The Lede: Ninth Circuit Judge Reinhardt rules in the face of a pending Supreme Court case on an identical issue that a foreign company with no “contacts” in California can be haled into court there based on activities of a subsidiary.
The Constitution imposes limits on the authority of U.S. courts to exercise jurisdiction over defendants who lack significant contacts with the judicial forum. A decision this week by Judge Stephen Reinhardt of the U.S. Court of Appeals for the Ninth Circuit threatens to deprive large foreign corporations of all such protection. Ironically, the decision comes at a time when the U.S. Supreme Court appears poised to issue a ruling imposing strict limits on the personal jurisdiction of U.S. courts over foreign corporations. Judge Reinhardt’s decision seems designed to create an easy way around those limitations.
The decision in Bauman v. DaimlerChrysler involves DaimlerChrysler AG (“DCAG”), renamed DaimlerBenz AG following the 2007 sale of its Chrysler subsidiary. DCAG is a German corporation that does not directly conduct business in the U.S. Rather, its German-manufactured Mercedes-Benz cars are marketed in the U.S. through its American subsidiary, Mercedes-Benz USA (“MBUSA”). Because a significant number of such cars are sold in the U.S., American courts unquestionably have specific jurisdiction over DCAG whenever a dispute arises with respect to the sale or operation of a Mercedes-Benz car in this country.
But the Ninth Circuit case does not involve events that took place in the U.S. Rather, it involves claims by Argentinian plaintiffs that DCAG’s Argentina subsidiary aided and abetted human rights violations by government officials during Argentina’s “Dirty War” in the 1970s and 1980s. The question before the court was whether DCAG’s contacts with California were sufficient for courts in that State to exercise “general” jurisdiction over DCAG, i.e., jurisdiction over any claims against DCAG, regardless where they arise. In an unprecedented ruling, Judge Reinhardt held that DCAG was, indeed, subject to general jurisdiction – on the basis of the California activities of its subsidiary, MBUSA. Even though there was no evidence that DCAG controlled MBUSA’s day-to-day operations to such an extent that MBUSA could be deemed little more than DCAG’s alter ego (the traditional ground for “piercing the corporate veil”), the court ruled that DCAG could be subjected to general jurisdiction in California because MBUSA acted as DCAG’s “agent” in selling cars within the State.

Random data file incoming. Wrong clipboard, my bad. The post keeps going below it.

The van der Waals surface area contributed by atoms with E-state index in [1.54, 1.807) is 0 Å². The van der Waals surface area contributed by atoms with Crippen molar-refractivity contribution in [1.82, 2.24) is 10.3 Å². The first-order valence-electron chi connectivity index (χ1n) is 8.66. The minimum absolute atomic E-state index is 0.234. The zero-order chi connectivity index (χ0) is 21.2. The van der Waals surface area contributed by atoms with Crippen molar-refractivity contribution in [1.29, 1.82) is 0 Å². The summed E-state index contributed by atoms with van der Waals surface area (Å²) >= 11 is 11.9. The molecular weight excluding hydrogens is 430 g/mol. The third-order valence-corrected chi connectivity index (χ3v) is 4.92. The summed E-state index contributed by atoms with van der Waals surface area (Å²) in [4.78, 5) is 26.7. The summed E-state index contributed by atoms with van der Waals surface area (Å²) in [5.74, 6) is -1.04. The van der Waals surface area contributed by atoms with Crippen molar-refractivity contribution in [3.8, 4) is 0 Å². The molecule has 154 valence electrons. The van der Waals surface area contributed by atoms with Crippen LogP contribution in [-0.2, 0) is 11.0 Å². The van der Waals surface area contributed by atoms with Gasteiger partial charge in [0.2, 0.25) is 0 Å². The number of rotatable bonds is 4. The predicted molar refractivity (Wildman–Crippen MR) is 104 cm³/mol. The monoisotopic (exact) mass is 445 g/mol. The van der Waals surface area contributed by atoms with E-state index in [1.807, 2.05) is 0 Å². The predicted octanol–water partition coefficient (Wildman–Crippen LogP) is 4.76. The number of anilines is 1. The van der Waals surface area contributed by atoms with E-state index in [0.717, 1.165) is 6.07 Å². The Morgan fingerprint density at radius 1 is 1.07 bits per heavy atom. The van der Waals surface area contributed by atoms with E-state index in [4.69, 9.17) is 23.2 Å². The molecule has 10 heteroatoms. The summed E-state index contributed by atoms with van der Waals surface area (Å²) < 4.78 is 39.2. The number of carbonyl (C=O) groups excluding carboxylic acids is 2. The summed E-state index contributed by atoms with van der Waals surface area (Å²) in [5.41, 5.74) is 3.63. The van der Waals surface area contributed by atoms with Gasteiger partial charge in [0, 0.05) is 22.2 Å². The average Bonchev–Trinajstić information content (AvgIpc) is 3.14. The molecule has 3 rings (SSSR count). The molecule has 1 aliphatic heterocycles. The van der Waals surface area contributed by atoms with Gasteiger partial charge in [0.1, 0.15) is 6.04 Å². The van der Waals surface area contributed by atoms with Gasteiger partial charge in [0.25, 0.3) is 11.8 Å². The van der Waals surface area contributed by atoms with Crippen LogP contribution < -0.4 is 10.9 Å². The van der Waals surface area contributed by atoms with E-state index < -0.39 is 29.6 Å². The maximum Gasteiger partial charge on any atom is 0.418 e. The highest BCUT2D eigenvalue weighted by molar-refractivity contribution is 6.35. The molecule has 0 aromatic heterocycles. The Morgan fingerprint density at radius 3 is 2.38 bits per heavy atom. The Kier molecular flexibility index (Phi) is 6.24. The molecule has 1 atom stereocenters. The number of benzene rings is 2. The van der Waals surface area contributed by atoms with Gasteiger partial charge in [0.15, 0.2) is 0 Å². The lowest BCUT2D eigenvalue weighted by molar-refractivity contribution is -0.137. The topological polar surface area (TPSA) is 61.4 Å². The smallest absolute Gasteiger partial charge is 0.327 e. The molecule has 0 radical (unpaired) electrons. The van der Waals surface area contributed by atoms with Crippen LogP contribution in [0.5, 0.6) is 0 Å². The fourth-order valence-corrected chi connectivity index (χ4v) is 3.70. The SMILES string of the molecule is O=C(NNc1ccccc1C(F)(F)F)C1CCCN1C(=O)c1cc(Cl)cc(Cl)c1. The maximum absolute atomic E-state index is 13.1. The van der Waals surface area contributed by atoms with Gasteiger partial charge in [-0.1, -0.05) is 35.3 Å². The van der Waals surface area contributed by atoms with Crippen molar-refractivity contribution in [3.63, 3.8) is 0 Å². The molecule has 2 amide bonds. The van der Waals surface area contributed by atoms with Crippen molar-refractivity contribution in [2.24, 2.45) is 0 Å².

The Ninth Circuit case raises issues quite similar to issues raised in a pending U.S. Supreme Court, Goodyear Luxembourg Tires, S.A. v. Brown. That case was filed in a North Carolina court by the survivors of an American killed in the crash of a bus in France; the plaintiffs contend that the crash was caused by faulty tires manufactured by a European company. The plaintiffs contend that the company should be subject to the general jurisdiction of the North Carolina courts because a small number of its tires are sold in this country through its American affiliate. Based on the Justices’ questions during oral arguments, the Supreme Court appears poised to rule that the Constitution prohibits the assertion of general jurisdiction over the European tire manufacturer when the underlying events did not occur in the U.S.
Judge Reinhardt apparently views his “agent” theory as a way around the Supreme Court’s anticipated decision. Under that theory, U.S.-based activities of one company (in this case, MBUSA) can be attributed to a separate, foreign company (in this case, DCAG) if the U.S.-based company has been tasked by the foreign company to assist with sales in this country. The result will be that any foreign company that intends its products to be sold in this country will be subject to the general jurisdiction of U.S. courts, even in lawsuits (as here) having no connection to the U.S.
Such a rule raises serious trade policy concerns. As the U.S. Justice Department argued in its brief opposing assertion of general jurisdiction in Goodyear Luxembourg, “Decisions like the one at issue here may dissuade foreign companies from doing business in the United States, thereby depriving United States consumers of the full benefits of foreign trade.” The Ninth Circuit ought to agree to rehear Judge Reinhardt’s ill-advised decision.